Thomas was a tall black man who lived in a round hut together with his big family in the middle of Africa. He loved the Lord and loved people - an unbeatable combination.
Thomas's neighbor, who lived across the dirt street, hated God - hated men like Thomas who loved God. The hatred grew stronger and stronger until the man began sneaking over at night and setting fire to the straw roof on Thomas's hut, endangering his small children. Three nights in a row this happened and each time Thomas was able to rush out of his hut and put out the flames before they destroyed the roof and the walls. The fact that he never said an unkind word to his neighbor, made his neighbor hate him even more.
One night the neighbor sneaked across the street and set fire to Thomas's roof. This night, however, a strong wind came up and as Thomas rushed to beat out the fire, the sparks blew across the street and set the neighbor's house on fire. Thomas finished putting out the fire on his roof and then rushed across the street to put out the fire on his neighbor's roof. He was able to extinguish the flames, but in the process he badly burned his hands and arms.
Other neighbor's told the chief of the tribe what had happened. The chief was so furious that he sent his police to arrest the neighbor and throw him into prison.
That night Thomas came to the meeting where I was speaking (as he had done each night). I noticed his badly burned hands and asked him what had happened. Reluctantly he told me the story.
"It is good that this man is now in prison," I said. "Now your children are no longer in danger and he cannot try again to put your house in flames." "That is true," he said. "But I am sorry for that man. He is an unusually gifted man and now he must live together with all those criminals in a horrible prison." "Then let us pray for him," I said.
Thomas dropped to his knees and holding up his burned and bandaged hands, he began to pray, "Lord, I claim thus neighbor of mine for You. Lord, give him his freedom and do the miracle that in the future he and I will become a team to bring the Gospel in our tribe. Amen."
Never had I heard such a prayer. Two days later I was able to go to the prison. I spoke to the prisoners about God's joy and God's love. Among the group who listened intently was Thomas's neighbor. When I asked who would receive Jesus in his heart, that man was the first one to raise his hand.
After the meeting I told him how Thomas loved him, how he had burned his hands trying to put out the fire to save his house, and how he had prayed that they might become a team to spread the gospel. The man wept big tears and nodded his head saying, Yes, yes, that is how it shall be."
The next day I told Thomas. He praised God and said, "You see, God has worked a miracle. We never can expect too much from Him." He left, running off down the path, his face beaming with joy.
"Let me tell you a story," I said. And then I told him of my experience when my former guard from the concentration camp asked me to forgive him. "That moment I felt great bitterness swelling in my heart," I said. "I remembered the sufferings of my dying sister. But I knew that unforgiveness would do more harm to me than the guard's whip.
So I cried out to the Lord, "Lord, thank you for Romans 5:5, "...the love of God is shed abroad in our hearts by the Holy Ghost which is given unto us." Thank you, Lord, that your love in me can do that which I cannot do. ..I could not do it. I was not able. Jesus in me was able to do it. You see, you never touch so much the of ocean of God's love as when you love your enemies."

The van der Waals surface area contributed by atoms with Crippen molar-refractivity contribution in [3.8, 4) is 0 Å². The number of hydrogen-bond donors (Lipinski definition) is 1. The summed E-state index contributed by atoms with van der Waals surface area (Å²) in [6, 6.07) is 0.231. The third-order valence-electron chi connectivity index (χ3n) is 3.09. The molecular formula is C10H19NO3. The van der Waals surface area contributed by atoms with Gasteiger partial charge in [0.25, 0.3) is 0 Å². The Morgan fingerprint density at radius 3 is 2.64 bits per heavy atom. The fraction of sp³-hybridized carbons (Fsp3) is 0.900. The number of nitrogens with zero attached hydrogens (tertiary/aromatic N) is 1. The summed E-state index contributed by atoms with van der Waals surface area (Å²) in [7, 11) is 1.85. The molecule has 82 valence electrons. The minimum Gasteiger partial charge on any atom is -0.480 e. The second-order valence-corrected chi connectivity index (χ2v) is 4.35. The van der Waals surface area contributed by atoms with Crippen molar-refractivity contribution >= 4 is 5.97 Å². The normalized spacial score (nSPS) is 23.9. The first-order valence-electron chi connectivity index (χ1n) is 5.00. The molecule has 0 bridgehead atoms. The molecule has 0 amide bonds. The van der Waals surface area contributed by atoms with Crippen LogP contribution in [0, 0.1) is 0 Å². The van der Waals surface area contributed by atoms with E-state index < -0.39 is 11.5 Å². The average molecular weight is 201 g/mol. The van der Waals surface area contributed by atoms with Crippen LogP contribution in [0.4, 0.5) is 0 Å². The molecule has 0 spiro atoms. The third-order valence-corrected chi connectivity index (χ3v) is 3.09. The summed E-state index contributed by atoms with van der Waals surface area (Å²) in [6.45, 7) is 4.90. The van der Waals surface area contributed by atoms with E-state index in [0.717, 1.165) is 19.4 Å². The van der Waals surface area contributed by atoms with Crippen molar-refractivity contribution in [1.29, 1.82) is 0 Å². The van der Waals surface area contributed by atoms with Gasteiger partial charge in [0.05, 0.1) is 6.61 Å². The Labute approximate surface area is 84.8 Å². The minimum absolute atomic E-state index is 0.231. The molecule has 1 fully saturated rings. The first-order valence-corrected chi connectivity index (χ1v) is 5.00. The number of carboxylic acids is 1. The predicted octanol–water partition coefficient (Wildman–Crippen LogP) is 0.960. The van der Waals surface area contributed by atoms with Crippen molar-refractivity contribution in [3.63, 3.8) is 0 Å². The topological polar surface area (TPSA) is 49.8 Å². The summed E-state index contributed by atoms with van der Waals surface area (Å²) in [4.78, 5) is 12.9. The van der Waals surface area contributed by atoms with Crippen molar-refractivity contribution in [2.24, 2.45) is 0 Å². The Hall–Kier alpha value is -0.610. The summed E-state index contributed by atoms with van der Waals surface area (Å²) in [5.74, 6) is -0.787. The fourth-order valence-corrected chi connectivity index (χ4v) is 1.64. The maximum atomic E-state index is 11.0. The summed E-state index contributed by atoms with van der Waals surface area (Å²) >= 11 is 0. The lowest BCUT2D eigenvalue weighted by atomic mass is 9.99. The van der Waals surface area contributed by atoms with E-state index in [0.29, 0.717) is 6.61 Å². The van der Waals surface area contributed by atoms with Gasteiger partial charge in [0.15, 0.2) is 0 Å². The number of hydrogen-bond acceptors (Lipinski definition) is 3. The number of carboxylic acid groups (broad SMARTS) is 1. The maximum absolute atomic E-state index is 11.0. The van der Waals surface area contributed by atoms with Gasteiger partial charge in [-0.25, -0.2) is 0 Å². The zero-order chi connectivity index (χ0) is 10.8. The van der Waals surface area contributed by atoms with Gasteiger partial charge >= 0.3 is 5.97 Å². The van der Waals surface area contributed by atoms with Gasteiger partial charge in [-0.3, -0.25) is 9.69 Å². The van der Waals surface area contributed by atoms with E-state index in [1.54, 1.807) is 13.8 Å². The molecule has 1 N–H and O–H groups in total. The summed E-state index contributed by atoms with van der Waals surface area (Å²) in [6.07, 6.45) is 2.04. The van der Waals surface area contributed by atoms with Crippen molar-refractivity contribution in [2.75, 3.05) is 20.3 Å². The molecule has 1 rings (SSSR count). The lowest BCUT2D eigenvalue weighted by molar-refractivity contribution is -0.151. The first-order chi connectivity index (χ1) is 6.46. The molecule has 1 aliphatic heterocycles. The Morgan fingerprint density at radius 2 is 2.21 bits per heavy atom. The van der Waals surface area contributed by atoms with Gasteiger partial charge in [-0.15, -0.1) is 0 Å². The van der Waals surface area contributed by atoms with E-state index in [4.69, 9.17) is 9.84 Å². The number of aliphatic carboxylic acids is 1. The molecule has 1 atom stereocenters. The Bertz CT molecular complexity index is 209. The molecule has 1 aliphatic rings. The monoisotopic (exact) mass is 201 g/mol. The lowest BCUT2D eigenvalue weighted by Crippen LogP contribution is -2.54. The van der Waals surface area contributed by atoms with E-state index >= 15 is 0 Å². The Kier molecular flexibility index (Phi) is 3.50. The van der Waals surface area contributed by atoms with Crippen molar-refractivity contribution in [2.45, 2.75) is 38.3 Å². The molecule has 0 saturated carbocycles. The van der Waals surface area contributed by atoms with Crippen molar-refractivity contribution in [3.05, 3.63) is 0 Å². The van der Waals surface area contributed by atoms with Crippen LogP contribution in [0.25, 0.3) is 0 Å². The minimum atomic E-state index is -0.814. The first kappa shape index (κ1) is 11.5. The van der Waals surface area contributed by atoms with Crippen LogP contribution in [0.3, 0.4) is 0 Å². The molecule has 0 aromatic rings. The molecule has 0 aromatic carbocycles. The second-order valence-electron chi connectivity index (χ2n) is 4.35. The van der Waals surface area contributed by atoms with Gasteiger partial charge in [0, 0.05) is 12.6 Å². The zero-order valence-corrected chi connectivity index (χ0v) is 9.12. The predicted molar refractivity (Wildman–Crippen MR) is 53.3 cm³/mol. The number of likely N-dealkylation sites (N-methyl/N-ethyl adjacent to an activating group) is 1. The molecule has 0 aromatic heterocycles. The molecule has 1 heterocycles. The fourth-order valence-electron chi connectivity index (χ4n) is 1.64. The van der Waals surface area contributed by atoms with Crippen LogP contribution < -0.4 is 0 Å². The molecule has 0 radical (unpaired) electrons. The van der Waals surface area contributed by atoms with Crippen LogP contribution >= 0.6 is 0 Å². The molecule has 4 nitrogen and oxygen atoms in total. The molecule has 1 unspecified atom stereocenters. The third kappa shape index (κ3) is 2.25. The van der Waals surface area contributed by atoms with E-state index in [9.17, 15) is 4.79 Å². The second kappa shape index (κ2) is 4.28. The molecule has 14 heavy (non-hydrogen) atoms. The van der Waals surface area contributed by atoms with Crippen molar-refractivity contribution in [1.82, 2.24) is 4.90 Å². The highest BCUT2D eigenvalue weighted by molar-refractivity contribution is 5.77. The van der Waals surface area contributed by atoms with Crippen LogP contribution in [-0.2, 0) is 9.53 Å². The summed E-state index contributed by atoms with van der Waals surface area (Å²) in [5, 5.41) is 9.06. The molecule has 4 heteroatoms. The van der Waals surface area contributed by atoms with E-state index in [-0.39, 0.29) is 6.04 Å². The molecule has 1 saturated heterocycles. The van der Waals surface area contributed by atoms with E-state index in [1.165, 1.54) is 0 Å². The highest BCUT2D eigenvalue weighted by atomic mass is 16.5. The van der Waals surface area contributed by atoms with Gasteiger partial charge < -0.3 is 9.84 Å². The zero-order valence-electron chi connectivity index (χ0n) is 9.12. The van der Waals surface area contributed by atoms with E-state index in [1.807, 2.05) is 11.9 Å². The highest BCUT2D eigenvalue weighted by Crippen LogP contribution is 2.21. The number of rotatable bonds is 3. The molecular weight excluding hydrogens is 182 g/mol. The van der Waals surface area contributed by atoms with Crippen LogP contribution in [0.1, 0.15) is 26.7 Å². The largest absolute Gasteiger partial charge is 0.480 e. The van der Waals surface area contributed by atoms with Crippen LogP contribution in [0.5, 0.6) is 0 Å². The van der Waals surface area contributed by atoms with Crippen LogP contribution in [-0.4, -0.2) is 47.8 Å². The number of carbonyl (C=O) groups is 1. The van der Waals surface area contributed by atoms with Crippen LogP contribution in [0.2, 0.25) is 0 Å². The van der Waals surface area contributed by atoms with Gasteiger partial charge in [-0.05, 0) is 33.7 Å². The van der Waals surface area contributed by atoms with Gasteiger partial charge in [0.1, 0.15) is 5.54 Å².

Forgiveness is the key which unlocks the door of resentment and the handcuffs of hatred. It breaks the chains of bitterness and the shackles of selfishness. The forgiveness of Jesus not only takes away our sin, it makes them as if they had never been.
"So you have hated also. What do you suggest I do about my hate?" "What I have to say is of no importance. Let me tell you what the Son of God had to say. 'For if you forgive men their trespasses, your Heavenly Father will also forgive you. But if you forgive not men their trespasses, neither will your Father forgive your trespasses' (Matthew 6:14-15). If we forgive other people, our hearts are made fit to receive forgiveness.
When we repent, God forgives us and cleanses us." "That is easy to say, but my hatred is too deep to have it washed away." "No deeper than mine. Yet, when I confessed it, not only did Jesus take it away, He filled me with love - even the ability to love my enemy." "But there is something I must know. After you forgave your enemies, was it settled once and for all?" "Oh no.
Just this month I had a sad experience with friends who behaved like enemies. They promised something but did not keep their promise. In fact, they took great advantage of me. However, I surrendered my bitterness to the Lord, and asked forgiveness and He took it away." "Was the bitterness gone for good, then?" "No, just the next night, at four o'clock, I awoke and my heart was filled with bitterness again. I thought, How could my dear friend behave as she did?
Again I brought it to the Lord. He filled my heart with His love. But the next night it came back again. I was so discouraged. Then I remembered Ephesians 6:10-20 where Paul describes the 'armour of God.' He said that even after you come to a standstill, still stand your ground. I was at a standstill, so I decided to stand my ground and the bitterness and resentment fell away before me. I, without the Lord Jesus, cannot be victorious. I need the Lord every moment.
And I have learned that I am absolutely dependent on Him. Because of this He has made me rich." "I am glad to hear that, for sometimes my old bitterness returns. Now I shall just stand my ground, claim the victory of Jesus over fear and resentment, and love even when I don't want to." My friend had learned well the secret of victory. It comes through obedience.